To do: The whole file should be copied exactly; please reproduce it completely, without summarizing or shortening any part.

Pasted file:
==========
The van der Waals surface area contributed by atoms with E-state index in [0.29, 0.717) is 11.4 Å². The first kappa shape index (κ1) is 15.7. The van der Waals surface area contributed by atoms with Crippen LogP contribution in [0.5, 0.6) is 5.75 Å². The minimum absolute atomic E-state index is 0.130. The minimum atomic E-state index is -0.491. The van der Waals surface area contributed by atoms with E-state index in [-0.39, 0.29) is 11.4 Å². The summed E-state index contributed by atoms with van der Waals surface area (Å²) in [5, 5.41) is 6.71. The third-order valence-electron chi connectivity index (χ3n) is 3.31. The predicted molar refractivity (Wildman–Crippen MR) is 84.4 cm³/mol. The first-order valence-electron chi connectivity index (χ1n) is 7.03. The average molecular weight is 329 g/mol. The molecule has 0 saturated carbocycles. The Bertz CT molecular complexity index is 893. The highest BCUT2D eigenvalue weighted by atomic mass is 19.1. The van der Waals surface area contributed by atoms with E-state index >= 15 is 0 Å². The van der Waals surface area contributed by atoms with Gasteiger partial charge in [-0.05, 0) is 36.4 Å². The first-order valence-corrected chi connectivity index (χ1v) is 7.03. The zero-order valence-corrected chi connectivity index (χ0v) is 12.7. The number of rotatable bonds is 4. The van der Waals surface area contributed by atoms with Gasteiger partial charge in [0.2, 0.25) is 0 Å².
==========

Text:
The van der Waals surface area contributed by atoms with E-state index in [0.29, 0.717) is 11.4 Å². The first kappa shape index (κ1) is 15.7. The van der Waals surface area contributed by atoms with Crippen LogP contribution in [0.5, 0.6) is 5.75 Å². The minimum absolute atomic E-state index is 0.130. The minimum atomic E-state index is -0.491. The van der Waals surface area contributed by atoms with E-state index in [-0.39, 0.29) is 11.4 Å². The summed E-state index contributed by atoms with van der Waals surface area (Å²) in [5, 5.41) is 6.71. The third-order valence-electron chi connectivity index (χ3n) is 3.31. The predicted molar refractivity (Wildman–Crippen MR) is 84.4 cm³/mol. The first-order valence-electron chi connectivity index (χ1n) is 7.03. The average molecular weight is 329 g/mol. The molecule has 0 saturated carbocycles. The Bertz CT molecular complexity index is 893. The highest BCUT2D eigenvalue weighted by atomic mass is 19.1. The van der Waals surface area contributed by atoms with E-state index >= 15 is 0 Å². The van der Waals surface area contributed by atoms with Gasteiger partial charge in [-0.05, 0) is 36.4 Å². The first-order valence-corrected chi connectivity index (χ1v) is 7.03. The zero-order valence-corrected chi connectivity index (χ0v) is 12.7. The number of rotatable bonds is 4. The van der Waals surface area contributed by atoms with Gasteiger partial charge in [0.2, 0.25) is 0 Å².